T1: Actor-Based Methods, Concepts and Tools for Analyzing Emergent Behaviour - An Introduction to a Model Based Approach

Speakers: Tony Clark, Vinay Kulkarni, Souvik Barat and Balbir Barn

Length: Half-day tutorial

Summary

Effective organizational decision-making often requires deep understanding of various aspects of an organisation such as goals, structure, business-as-usual, operational processes etc. The large size of an organisation, its socio-technical characteristics, and fast business dynamics make this a challenging endeavor. This tutorial presents a model-based simulation approach to organisational decision-making. We introduce a new technology that supports the approach and illustrate how it is applied to real life problems using real world case studies.

Biography

Tony Clark is Professor of Software Engineering at Sheffield Hallam University in the UK. His academic research on metamodelling led to the development of a tool called XModeler that has been used in a number of commercial applications including the development of tool support for a new Enterprise Architecture modeling language.

Vinay Kulkarni is Chief Scientist at Tata Consultancy Services Research (TCSR). His research interests include model-driven software engineering, self-adaptive systems, and enterprise modeling. His work in model-driven software engineering has led to a toolset that has been used to deliver several large business-critical systems over the past 15 years. Much of this work has found a way into OMG standards. Vinay also serves as Visiting Professor at Middlesex University London.

Souvik Barat is a Senior Scientist at Tata Consultancy Services Research (TCSR). His research interests include model-driven software engineering, and enterprise modeling.

Balbir Barn is Professor of Software Engineering at Middlesex University London with extensive experience in industrial Software Engineering including the design and implementation of the IEF.


T2: Language Engineering with The GEMOC Studio

Speakers: Benoit Combemale and Julien Deantoni

Length: Half-day tutorial

Summary

This tutorial provides a practical approach for developing and integrating various Domain-Specific (modeling) Languages (DSLs) used in the development of modern complex software-intensive systems, with the main objective to support abstraction and separation of concerns. The tutorial leverages on the tooling provided by the GEMOC studio to present the various facilities offered by the Eclipse platform (incl., EMF/Ecore, Xtext, Sirius) and introduces the advanced features to extend a DSL with a well-defined execution semantics, possibly including formal concurrency constraints and coordination patterns. From such a specification, we demonstrate the ability of the studio to automatically support model execution, graphical animation, omniscient debugging, concurrency analysis and concurrent execution of heterogeneous models. The tutorial is composed of both lectures and hands-on sessions. Lectures introduce the foundations of language engineering, and give the basics of the GEMOC studio and the underlying concepts. Hands-on sessions allow participants to experiment on representative concrete use cases.

Biography

Benoit Combemale is Associate Professor at University of Rennes 1. He is evolving within the research team DiverSE, joint to the IRISA and Inria labs. His research interests belong to software engineering, including model driven software engineering (MDE), software language engineering (SLE) and software validation & verification (V&V); mostly in the context of (smart) cyber-physical systems and Internet of things. Benoit Combemale co-authored 3 books, and more than 80 journal and conference publications in the fields of MDE, SLE and V&V. He is a member of the Steering Committee of the SLE conference, and the Editorial Boards of the international journals SoSyM (Springer), COMLAN (Elsevier), and SCP (Elsevier). He has been the program co-chair of SLE 2014, and general co-chair of MODELS 2016 and SLE 2017. He also used to serve as program committee member for various conferences and workshops in software engineering. Benoit Combemale is also very active in setting up and participating to satellite events of flagship conferences, including organizing workshops, tutorials and panels. He is a founding member of the GEMOC initiative, and the current coordinator of the GEMOC advisory board.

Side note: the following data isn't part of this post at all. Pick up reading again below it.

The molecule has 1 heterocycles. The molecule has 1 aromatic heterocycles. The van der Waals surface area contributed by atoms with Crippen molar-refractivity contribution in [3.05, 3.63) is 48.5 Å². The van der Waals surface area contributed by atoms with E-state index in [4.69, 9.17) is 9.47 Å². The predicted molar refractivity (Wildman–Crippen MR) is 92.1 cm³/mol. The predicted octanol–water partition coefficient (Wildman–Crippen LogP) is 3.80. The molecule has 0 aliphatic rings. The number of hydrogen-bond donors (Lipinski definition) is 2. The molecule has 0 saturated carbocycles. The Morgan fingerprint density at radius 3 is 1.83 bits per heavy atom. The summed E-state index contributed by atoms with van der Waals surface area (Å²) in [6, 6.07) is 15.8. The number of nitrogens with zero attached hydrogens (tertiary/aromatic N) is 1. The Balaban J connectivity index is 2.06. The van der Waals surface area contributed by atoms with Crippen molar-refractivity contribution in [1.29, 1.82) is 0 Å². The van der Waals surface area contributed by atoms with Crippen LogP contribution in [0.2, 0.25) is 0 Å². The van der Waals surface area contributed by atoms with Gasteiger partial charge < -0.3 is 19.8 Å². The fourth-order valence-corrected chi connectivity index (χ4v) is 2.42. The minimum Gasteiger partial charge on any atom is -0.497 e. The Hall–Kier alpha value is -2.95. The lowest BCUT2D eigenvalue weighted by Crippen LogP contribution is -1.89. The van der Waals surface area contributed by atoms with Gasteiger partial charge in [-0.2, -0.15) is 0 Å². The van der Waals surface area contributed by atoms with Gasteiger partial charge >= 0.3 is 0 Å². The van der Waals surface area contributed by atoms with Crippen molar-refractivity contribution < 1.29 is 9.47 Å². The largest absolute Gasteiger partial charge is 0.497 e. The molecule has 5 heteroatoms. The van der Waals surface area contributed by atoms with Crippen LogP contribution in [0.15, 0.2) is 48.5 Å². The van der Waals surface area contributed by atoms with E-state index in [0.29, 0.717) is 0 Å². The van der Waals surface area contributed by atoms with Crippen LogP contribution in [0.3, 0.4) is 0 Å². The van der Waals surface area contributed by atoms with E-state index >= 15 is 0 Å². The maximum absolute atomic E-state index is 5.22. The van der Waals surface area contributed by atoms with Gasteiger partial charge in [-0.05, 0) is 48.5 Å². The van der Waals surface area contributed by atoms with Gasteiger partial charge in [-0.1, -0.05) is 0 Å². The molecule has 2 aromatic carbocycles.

Julien Deantoni is associate professor in the University of Nice in Sophia Antipolis. His research activities take place in the Kairos team, a join team between I3S and Inria labs. The Kairos team have a strong background in formal and synchronous languages and Julien Deantoni’s research tends to decrease the gap between different development activities of Cyber-Physical Systems. This is mainly realized by providing the appropriate meta languages concepts, common to different development activities. For instance, he provided formal meta languages to specify concurrency semantics, allowing both simulation, V&V activities, and execution traces checking. He’s participating to different European and national projects, organized satellite events, is an active reviewer and is the main developer of the TimeSquare framework, used in the GEMOC studio.


T3: Developing Domain-specific Modeling Tools with Papyrus

Speakers: Philip Langer, Florian Noyrit and Rémi Schneckenburger

Length: Half-day tutorial

Summary

When developing complex systems in an industrial context, model-based engineering (MBE) is most successful when highly customized domain-specific modeling languages (DSMLs) and tools are used that reflect the specific needs of the different developers. For many applications, a standards-based foundation, such as UML, is crucial to enable interchange and integration with other languages and tools. To further enable the expression with a domain-specific vocabulary, UML Profiles are used to capture the specifics of the respective domain. Whereas most of the off-the-shelf UML tools do support UML Profiles, the modeling tool itself, whose domain specificity is just as important as the specificity of the DSML, can hardly be customized in order to meet the requirements of the domain users.